NSF Ramps Up Banned Substances Screen to 286 – Read the interview with Martin Krainz

 In Dietary Supplement

NSF has recently extended its banned substances screen to 286 substances in order to better serve the needs of the global anti-doping community in its fight against inadvertent doping from dietary supplements. NSF is widely recognized around the world for scientific and technical expertise in health and environmental sciences. We regularly update our screens as new substances become known or banned.

In this interview, Martin Krainz, who is responsible for NSF’s dietary supplements program in EMEA, explains how NSF supports manufacturers of dietary supplements, specialized sports nutrition products, functional beverages and single ingredients. Testing for these 286 substances banned in sport is offered at NSF’s worldwide laboratories, including the one in Rheda-Wiedenbrück, Germany.

Martin, how high is this risk of contamination?

“The risk of contamination with substances banned in sport is an ongoing issue, not only for the supplements industry, but also for athletes worldwide and for the anti-doping community. Although significant quality assurance improvements have been achieved over the past decade across the supplements industry, incidents of contamination continue to occur. These are mostly caused by accidental cross-contamination within a manufacturing facility or by the challenges related to raw ingredients, especially due to the increasing popularity of botanical ingredients.”

“Contamination usually occurs at extremely low levels so it can be difficult to detect. Supplements manufacturers should be aware of this risk and, if they have not already done so, introduce quality controls to help eliminate it. The most effective way of assessing risks for their end users, the athletes and consumers, is through the testing of raw ingredients and finished products and screening for substances banned in sport.”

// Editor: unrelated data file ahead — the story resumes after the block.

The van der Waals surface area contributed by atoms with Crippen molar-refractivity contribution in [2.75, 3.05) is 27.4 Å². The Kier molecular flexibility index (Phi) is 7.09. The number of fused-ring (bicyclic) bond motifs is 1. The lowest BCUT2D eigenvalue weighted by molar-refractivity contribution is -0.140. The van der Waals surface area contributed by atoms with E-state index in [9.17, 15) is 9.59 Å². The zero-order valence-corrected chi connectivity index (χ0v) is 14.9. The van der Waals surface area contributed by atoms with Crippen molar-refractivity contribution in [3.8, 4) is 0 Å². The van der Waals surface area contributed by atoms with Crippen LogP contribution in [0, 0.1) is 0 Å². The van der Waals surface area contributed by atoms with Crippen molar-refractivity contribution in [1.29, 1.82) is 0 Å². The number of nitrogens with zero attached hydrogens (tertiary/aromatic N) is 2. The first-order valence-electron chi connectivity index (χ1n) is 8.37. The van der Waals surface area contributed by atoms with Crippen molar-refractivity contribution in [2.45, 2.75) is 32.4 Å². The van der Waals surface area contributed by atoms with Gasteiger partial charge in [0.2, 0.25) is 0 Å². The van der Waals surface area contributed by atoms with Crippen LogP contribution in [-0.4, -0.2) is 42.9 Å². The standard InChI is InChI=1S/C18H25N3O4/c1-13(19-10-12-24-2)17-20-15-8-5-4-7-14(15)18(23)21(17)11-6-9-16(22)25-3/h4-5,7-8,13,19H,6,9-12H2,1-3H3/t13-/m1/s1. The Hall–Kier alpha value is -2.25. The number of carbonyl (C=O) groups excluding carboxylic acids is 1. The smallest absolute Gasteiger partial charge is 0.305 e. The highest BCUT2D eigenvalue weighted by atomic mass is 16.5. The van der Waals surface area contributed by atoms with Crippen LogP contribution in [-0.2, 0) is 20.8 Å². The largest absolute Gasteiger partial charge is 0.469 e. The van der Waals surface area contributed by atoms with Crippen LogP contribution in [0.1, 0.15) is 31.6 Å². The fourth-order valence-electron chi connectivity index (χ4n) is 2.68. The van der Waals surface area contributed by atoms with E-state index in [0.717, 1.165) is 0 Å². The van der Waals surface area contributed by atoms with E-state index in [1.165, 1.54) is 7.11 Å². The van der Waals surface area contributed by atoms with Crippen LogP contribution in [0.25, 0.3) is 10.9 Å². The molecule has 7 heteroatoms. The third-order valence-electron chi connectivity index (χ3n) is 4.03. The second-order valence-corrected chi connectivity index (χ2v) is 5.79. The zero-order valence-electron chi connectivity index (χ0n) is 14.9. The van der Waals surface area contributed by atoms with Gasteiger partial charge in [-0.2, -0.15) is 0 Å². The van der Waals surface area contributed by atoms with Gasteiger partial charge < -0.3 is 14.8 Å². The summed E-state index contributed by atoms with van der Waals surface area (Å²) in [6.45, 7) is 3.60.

What kind of support does NSF offer?

“NSF offers athlete safety assurance through innovative techniques. We screen for the presence of a wide range of substances banned in sport, including anabolic agents, stimulants, diuretics and SARMs. Our laboratories use innovative filtration and extraction techniques, and LC-MS/MS and GC-MS/MS methods that identify contamination at parts per billion (ppb). These are the same detection levels used by the anti-doping community to test athletes. For each sample submitted, we provide a test report detailing the analysis and whether and which contamination was identified.”

Does this testing meet the requirements of the industry?

“With the newly extended banned substances screen as well as the contaminant screen for general product safety, we meet the requirements of manufacturers and brands looking for assurance that products do not contain unsafe levels of contaminants. And we meet the requirements of sports organizations and legal representatives looking to support athletes in order to prevent inadvertent doping from supplements.”

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